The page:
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Ayurveda and Urad Dal

Dr. Shweta U. Shah

Dr. Shweta U. Shah
12 March 2020

This article is authored by Dr. Shweta U. Shah. A practicing homeopath, she follows a patient-centred perspective, emphasizing the benefits of natural remedies and herbs, homeopathy and whole food nutrition.

Ayurveda and Urad Dal

The simple urad dal has formally transcended the Dal Makhani and the dosa, and is popping up everywhere! From a multitude of curries and gravies, to pastas and even sprout salads!

For the uninitiated, the urad dal, or mungo bean, or black lentil is a rather remarkable bean that is grown in the Indian subcontinent. It offers many health benefits. The urad dal originated in India and has long been a staple in Indian cuisine.

Urad dal’s health benefits are absolutely noteworthy and integrating this lentil in your diet is recommended. It proffers an impressive range of advantages and is also a culinary delight.

What Ayurveda says

Charak Samhita states that black gram is called masha by the Ayurvedic practitioners and it is known for its potent strength promoting and nourishing properties. It is a cardiac tonic and as a medicine, it is used to treat – sciatica, Parkinson’s disease, asthma, fatigue and debility and constipation. It is also an integral part of the Panchkarma therapy.

Nutrition profile of the black gram

Urad dal is loaded with high-quality protein and is brimming over with potassium, iron, niacin, magnesium, calcium, riboflavin and thiamine. 1 cup of dal (100 grams) gives - 25g of protein, 982 mg potassium 138 mg calcium, 7 mg iron, 1 mg niacin.

Here’s why you add urad dal to your diet

Here’s why you add urad dal to your diet

The black gram has a lot to offer. It is contains protein; it is low in fat and exceptionally nutrient-dense.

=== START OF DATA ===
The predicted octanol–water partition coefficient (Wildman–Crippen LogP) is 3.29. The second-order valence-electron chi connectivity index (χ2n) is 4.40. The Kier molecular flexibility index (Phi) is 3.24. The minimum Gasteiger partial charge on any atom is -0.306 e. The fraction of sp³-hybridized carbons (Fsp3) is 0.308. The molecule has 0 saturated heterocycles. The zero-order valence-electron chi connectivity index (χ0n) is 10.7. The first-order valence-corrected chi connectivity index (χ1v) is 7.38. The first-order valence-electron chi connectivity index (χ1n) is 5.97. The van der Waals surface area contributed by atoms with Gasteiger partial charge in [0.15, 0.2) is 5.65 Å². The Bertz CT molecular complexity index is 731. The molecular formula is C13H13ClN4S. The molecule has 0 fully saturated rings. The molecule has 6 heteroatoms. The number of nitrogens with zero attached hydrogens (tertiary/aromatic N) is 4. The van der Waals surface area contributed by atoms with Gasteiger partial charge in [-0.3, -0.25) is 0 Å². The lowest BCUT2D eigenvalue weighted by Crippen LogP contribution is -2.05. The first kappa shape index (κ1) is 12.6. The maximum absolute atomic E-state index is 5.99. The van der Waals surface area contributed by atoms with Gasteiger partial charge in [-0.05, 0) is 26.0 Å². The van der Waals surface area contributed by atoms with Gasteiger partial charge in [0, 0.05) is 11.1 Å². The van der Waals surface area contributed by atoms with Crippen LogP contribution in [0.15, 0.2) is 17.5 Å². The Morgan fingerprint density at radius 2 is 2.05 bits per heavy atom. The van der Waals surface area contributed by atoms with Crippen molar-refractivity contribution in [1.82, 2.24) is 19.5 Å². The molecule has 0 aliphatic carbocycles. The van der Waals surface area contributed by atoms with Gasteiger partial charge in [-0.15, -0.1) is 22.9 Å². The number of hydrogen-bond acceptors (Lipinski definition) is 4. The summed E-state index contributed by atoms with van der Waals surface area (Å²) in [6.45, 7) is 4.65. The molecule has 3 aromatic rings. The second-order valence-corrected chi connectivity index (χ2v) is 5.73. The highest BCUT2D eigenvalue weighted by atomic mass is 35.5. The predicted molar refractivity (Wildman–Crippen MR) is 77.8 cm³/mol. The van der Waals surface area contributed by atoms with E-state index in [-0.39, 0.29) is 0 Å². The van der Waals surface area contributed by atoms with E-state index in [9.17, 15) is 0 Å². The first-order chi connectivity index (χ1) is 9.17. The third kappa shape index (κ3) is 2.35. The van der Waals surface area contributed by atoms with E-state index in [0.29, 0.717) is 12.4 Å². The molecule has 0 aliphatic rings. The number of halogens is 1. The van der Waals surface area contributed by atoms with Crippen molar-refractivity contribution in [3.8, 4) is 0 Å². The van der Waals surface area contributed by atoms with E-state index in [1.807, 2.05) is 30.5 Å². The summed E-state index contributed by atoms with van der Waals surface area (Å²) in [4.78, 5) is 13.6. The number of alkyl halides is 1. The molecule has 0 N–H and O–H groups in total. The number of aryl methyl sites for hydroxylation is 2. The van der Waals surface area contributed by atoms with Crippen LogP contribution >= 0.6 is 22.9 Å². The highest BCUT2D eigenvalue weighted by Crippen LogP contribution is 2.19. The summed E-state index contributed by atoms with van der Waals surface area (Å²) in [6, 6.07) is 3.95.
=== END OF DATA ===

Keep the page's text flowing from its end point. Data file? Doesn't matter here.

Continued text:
• Urad dal for the gastro-intestinal tract: Black gram’s soluble fibre adds bulk to the stool and promotes digestion, thereby preventing constipation.
  • Fights exhaustion and fatigue: Black gram is an excellent source of iron. Iron is an essential component for the manufacture of RBCs [red blood corpuscles], which increase the flow of oxygenated blood to various organs, thus boosting energy. It is very vital to have oxygen pumping throughout your body; if you fail to get adequate amounts, blood flow slows down and your energy levels ebb. Urad dal is also a good source of magnesium. If you are overworked or stressed, your body will benefit from a regular consumption of urad dal.
  • Promotes bone health: Calcium, magnesium, potassium and phosphorus present in black gram have a significant part to play in maintaining bone mineral density. 
  • Promotes Heart Health: The insoluble fibre in urad dal, along with potassium and magnesium greatly boosts the working of the heart. The fibre helps decrease cholesterol levels and prevents thickening of the arteries; whilst potassium reduces tension in the arteries, consequently reducing the blood pressure. Magnesium encourages good circulation and monitors the circulatory and cardiovascular systems well.
  • Black gram for diabetics: Urad dal’s insoluble fibre can help ensure that your blood glucose level does not oscillate. It makes sure that there are no spikes in the blood glucose profile.
  • Keeps skin troubles at bay: Ayurvedic medicines use black gram to make decoctions and pastes to deal with pesky skin issues. Black gram helps manage redness and inflammation of the skin. It promotes rapid healing, increases the blood flow to the skin, thus making the skin brighter and healthier.
  • An amazing anti-inflammatory remedy: Urad dal is Ayurveda’s trusted remedy. The legume’s nutritive profile helps fight free radicals, soothes irritated areas and brings about pain relief.

Always store black gram in an air-tight container in a cool and dry place. Opt for Tata Sampann Urad Dal, as it is unpolished and has high quality beans, both of which contribute to the nutrition profile of the lentil.

Source:

  • Legumes and Soybeans: Overview of their Nutritional Profiles and Health Effects, The American Journal of Clinical Nutrition, 1999.


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